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“I Know How You Feel” … How Many Times have you Heard This?

There is a phrase that should probably never be uttered again by anyone. And that phrase is, “I know how you feel.”

Do you? Do you really know how I feel?

I think we are quick to say this in an attempt to try and empathize with someone who we’re trying to comfort, or just having a friendly conversation with.

But this is a phrase that could quickly backfire even on the most well-intentioned person.

And because I think we’re quickly becoming a society who are becoming less and less empathetic of others, this phrase doesn’t carry much weight in today’s shallow and self-absorbed, me-me-me! society.

When I was grieving the death of my husband, I had someone, in an attempt to comfort me, tell me that she knows how I feel losing my husband.

She went on to say that she knows how I feel because she herself often feels like a widow because her husband doesn’t always show her enough attention. I bit my tongue at this comment, but there is so much I could have said in response.

First of all, it would be impossible for you to know how I feel with your husband sitting in the next room. Because at any time you could actually fix what’s wrong in your marriage. You could walk into the next room and say, “Honey, I need to talk to you.”

As a widow, I could no longer do this. I could no longer reach across the table and grab my husband’s hand. I could no longer turn to him and say, “Did you see that?” These opportunities were no longer available to me.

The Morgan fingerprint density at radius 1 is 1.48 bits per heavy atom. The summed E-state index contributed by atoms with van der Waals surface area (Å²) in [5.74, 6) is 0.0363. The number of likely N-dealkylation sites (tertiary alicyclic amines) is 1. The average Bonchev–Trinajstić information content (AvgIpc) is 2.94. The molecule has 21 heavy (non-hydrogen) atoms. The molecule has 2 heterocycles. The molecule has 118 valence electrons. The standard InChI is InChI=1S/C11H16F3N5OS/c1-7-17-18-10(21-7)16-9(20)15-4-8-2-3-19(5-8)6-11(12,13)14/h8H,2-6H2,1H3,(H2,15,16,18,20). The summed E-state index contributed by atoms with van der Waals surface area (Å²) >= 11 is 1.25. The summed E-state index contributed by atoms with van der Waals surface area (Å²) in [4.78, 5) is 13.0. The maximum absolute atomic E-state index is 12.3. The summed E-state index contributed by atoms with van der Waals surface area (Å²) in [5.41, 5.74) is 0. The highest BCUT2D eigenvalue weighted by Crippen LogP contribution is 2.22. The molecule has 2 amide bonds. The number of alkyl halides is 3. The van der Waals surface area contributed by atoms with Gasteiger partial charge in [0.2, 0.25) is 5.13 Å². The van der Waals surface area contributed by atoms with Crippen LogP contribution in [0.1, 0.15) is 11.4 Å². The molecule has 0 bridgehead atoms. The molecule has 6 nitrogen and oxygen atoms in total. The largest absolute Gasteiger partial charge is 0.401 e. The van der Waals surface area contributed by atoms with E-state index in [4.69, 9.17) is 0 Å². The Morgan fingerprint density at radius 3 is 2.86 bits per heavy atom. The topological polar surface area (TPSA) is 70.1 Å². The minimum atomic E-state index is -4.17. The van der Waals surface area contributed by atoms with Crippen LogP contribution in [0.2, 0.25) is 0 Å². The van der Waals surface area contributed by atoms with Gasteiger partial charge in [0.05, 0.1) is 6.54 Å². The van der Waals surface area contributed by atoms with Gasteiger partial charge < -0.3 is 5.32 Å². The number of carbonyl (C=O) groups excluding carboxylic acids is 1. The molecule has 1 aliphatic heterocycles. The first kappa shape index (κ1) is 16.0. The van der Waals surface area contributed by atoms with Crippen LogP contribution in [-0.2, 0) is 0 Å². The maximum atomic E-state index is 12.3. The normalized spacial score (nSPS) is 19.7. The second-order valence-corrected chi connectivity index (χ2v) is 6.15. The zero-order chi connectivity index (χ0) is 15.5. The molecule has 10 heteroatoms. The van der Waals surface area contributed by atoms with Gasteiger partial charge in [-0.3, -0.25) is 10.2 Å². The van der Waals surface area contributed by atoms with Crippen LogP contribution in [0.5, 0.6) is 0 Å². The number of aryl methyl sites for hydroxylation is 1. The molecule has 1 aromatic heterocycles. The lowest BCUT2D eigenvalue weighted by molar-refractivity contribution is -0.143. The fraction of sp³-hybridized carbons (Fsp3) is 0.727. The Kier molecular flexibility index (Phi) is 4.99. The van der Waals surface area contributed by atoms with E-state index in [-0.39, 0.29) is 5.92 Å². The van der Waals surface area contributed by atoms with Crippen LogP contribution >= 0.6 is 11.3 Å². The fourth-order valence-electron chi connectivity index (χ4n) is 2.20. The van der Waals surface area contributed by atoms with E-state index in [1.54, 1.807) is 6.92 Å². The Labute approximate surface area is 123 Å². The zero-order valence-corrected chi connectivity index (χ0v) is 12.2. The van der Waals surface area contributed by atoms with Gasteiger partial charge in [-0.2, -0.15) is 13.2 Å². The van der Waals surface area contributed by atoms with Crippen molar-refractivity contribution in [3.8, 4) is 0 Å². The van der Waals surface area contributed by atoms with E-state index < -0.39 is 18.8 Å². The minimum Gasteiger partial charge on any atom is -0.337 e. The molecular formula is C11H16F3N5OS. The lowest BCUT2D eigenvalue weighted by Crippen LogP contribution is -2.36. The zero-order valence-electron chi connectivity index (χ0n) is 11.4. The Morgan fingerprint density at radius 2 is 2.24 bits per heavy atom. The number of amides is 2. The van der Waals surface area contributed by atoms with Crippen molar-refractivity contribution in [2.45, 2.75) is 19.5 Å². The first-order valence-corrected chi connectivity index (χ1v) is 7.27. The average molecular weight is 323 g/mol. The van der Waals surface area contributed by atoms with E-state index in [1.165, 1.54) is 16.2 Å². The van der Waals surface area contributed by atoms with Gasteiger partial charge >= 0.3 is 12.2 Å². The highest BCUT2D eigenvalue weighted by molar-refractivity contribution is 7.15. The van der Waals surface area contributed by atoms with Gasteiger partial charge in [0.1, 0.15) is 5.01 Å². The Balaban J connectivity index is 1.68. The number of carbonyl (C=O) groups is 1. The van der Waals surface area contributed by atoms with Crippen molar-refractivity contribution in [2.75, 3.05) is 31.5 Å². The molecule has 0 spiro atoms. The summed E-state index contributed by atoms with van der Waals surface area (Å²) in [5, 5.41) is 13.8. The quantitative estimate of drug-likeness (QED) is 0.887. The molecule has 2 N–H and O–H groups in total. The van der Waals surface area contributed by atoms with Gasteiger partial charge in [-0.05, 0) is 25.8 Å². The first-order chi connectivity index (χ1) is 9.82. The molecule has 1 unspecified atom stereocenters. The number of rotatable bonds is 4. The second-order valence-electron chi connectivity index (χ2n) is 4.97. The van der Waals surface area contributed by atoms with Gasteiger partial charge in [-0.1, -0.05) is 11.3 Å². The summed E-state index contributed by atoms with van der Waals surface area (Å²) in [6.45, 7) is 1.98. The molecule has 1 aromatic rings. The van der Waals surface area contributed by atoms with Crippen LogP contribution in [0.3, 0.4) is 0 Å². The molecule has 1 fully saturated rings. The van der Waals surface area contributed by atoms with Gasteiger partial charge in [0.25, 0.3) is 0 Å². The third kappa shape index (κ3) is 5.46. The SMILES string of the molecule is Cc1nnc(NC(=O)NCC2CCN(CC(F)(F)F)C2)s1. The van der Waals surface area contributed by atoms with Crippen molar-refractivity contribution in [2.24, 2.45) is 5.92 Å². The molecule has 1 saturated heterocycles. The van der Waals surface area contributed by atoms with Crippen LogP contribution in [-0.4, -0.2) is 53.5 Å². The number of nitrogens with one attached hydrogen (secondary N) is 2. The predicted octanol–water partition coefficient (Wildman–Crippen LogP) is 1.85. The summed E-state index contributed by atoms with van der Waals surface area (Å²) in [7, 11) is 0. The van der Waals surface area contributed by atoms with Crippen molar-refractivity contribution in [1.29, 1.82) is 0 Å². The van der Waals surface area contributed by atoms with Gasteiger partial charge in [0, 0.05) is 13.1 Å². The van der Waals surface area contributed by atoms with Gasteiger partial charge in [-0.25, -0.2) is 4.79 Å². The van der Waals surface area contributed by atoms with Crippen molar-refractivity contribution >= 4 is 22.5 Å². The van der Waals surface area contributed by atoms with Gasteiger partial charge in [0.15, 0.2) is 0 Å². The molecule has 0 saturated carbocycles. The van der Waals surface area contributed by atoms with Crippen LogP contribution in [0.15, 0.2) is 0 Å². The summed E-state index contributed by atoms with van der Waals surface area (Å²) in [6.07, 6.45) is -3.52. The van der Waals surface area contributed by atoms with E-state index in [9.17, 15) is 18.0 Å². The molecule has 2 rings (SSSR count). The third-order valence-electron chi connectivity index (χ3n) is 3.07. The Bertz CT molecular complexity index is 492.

So no, you don’t know how it feels to be a widow. And even as a widow speaking to another widow, I make it a point to never use this phrase. Because my pain is not your pain. And my grief is not your grief. Everyone’s loss is personal to them, and we shouldn’t try and take this away from them by telling them that we know how they feel when we don’t.

Another scenario where we should refrain from using the phrase “I know how you feel” is where a white person tries to tell a black person that they understand how it feels to be discriminated against because they, as a white American, often feel they are discriminated against in society.

Oh really? So are you telling me that your white skin has gotten doors slammed in your face? Has gotten your job application put in the bottom of the pile? Your white skin has prevented you from moving into certain neighborhoods? Or your white skin has caused the white lady in the check-out line at the grocery store to grab her purse and pull it close to her body? Or perhaps you’ve been followed around in a store because your white skin, in the store clerk’s mind, means you’re going to most certainly steal something from their store?

“Black” has become code word for everything that’s wrong in society. Everything dirty. Everything not worthy of acknowledgement, fairness, and equality. And everything that’s less than human.

It’s hard to say you know how black people feel when you’ve never had a whole institutional system set up specifically to enslave, impoverish, and keep you under a rock and out of society.

It’s not possible when you’ve never walked and lived in fear your whole life of your skin being the nail that seals your coffin shut for you to understand how one living it everyday feels.

And I have to talk here for a moment about the term “reverse discrimination.” I can’t help but notice that the people brandishing this term are the very ones who say discrimination doesn’t exist.

So, if discrimination isn’t real, how could reverse discrimination be a real thing? Hmm… makes no sense to me.

Anyway, let’s make a point of burying this phrase from the (national dialogue). I have a better phrase….

Instead of saying “I know how you feel,” say instead, “I don’t know how you feel, but I’d like to understand.” This is a much better phrase, and it opens up a much needed discussion in our society.

That’s it. That’s our new phrase…

“I don’t know how you feel, but I’d like to understand.”

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